The IT industry has undoubtedly shone a bright light on the role of the Chief Information Security Officer (CISO) this year; the increasing responsibility and heightened risks associated with the role and the fact that no organisation appears to be safe from a data breach has given the role a new purpose and place within the structure of a business.
CEO’s, Boards of Directors and Trustees are now realising how fatal cyber security failures can be. In reality, a major data breach will ruin not only an organisation’s reputation, damage its brand and future prospects or plans, but also have serious consequences on the bottom line. When a breach occurs, and the data of customers, partners, employees or even the general public, is compromised, hard decisions need to be made – and fast.
Value has been enhanced
Despite the risks that the role now has a reputation for, numerous organisations are starting to see the value of employing someone to specifically deal with the increasingly sophisticated cyber threats, either because they have the right Information Assurance (IA) mindset – focusing on protecting data rather than the network – or because of the increasing pressures around compliance, risk and governance.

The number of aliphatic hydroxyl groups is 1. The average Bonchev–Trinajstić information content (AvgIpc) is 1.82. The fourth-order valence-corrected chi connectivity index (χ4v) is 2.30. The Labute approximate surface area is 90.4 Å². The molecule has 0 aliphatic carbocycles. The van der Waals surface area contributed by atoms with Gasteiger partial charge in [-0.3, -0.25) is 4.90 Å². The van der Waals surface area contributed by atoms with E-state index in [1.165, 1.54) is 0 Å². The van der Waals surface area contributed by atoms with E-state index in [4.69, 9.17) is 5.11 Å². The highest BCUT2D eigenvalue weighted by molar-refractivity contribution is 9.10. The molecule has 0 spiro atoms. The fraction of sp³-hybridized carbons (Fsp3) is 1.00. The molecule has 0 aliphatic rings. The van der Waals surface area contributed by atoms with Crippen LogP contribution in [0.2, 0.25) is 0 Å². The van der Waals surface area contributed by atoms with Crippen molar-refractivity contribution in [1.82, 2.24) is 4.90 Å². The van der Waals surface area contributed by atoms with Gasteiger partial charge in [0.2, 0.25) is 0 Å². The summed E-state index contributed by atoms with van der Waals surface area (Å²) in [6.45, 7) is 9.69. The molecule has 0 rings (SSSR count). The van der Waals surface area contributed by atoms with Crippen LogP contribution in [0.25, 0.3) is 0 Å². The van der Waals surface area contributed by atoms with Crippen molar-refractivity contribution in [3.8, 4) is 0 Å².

Getting everyone on board
Whilst the correct security mindset must start at the top, in reality, it also needs to be embedded across all practices within an organisation; extending beyond the security team to legal, finance and even marketing. If the entire organisation is aware of the risks faced, and the part each department and each employee plays in keeping data secure, the business itself will be far better prepared for any risk faced.
The responsibility of securing the entire organisation’s network sits with the CISO, but the catastrophic risks of a cyber security failure means that it must be given consideration by the entire Board and become a top priority in meeting business objectives. It really is that simple.